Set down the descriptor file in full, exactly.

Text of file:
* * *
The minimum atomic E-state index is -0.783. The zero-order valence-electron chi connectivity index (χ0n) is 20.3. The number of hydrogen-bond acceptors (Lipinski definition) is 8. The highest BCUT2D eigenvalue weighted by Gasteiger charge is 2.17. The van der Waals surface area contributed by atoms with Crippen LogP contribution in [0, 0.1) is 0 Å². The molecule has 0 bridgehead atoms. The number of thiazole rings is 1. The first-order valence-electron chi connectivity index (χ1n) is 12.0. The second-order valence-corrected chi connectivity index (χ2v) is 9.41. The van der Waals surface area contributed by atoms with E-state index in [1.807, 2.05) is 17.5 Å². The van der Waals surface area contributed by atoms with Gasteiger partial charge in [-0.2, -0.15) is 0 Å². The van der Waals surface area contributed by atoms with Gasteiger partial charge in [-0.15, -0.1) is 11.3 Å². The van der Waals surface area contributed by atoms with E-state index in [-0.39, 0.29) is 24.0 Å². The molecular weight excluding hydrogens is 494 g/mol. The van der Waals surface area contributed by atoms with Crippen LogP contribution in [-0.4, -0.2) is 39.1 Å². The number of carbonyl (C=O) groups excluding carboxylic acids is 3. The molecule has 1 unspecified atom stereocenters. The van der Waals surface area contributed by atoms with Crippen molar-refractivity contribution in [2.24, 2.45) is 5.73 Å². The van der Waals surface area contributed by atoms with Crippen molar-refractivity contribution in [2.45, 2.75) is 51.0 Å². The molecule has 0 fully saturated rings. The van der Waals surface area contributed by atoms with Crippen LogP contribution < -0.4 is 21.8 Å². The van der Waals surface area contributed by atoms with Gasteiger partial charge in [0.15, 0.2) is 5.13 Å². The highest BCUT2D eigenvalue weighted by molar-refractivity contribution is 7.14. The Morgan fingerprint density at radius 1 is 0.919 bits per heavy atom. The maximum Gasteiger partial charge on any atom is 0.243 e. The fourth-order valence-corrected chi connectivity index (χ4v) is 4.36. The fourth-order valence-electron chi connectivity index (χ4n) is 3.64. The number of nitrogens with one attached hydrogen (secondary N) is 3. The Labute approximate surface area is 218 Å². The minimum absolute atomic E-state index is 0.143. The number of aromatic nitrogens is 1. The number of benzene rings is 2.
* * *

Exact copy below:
The minimum atomic E-state index is -0.783. The zero-order valence-electron chi connectivity index (χ0n) is 20.3. The number of hydrogen-bond acceptors (Lipinski definition) is 8. The highest BCUT2D eigenvalue weighted by Gasteiger charge is 2.17. The van der Waals surface area contributed by atoms with Crippen LogP contribution in [0, 0.1) is 0 Å². The molecule has 0 bridgehead atoms. The number of thiazole rings is 1. The first-order valence-electron chi connectivity index (χ1n) is 12.0. The second-order valence-corrected chi connectivity index (χ2v) is 9.41. The van der Waals surface area contributed by atoms with E-state index in [1.807, 2.05) is 17.5 Å². The van der Waals surface area contributed by atoms with Gasteiger partial charge in [-0.2, -0.15) is 0 Å². The van der Waals surface area contributed by atoms with Gasteiger partial charge in [-0.15, -0.1) is 11.3 Å². The van der Waals surface area contributed by atoms with E-state index in [-0.39, 0.29) is 24.0 Å². The molecular weight excluding hydrogens is 494 g/mol. The van der Waals surface area contributed by atoms with Crippen LogP contribution in [-0.4, -0.2) is 39.1 Å². The number of carbonyl (C=O) groups excluding carboxylic acids is 3. The molecule has 1 unspecified atom stereocenters. The van der Waals surface area contributed by atoms with Crippen molar-refractivity contribution in [2.24, 2.45) is 5.73 Å². The van der Waals surface area contributed by atoms with Crippen molar-refractivity contribution in [2.45, 2.75) is 51.0 Å². The molecule has 0 fully saturated rings. The van der Waals surface area contributed by atoms with Crippen LogP contribution < -0.4 is 21.8 Å². The van der Waals surface area contributed by atoms with Gasteiger partial charge in [0.15, 0.2) is 5.13 Å². The highest BCUT2D eigenvalue weighted by molar-refractivity contribution is 7.14. The Morgan fingerprint density at radius 1 is 0.919 bits per heavy atom. The maximum Gasteiger partial charge on any atom is 0.243 e. The fourth-order valence-corrected chi connectivity index (χ4v) is 4.36. The fourth-order valence-electron chi connectivity index (χ4n) is 3.64. The number of nitrogens with one attached hydrogen (secondary N) is 3. The Labute approximate surface area is 218 Å². The minimum absolute atomic E-state index is 0.143. The number of aromatic nitrogens is 1. The number of benzene rings is 2.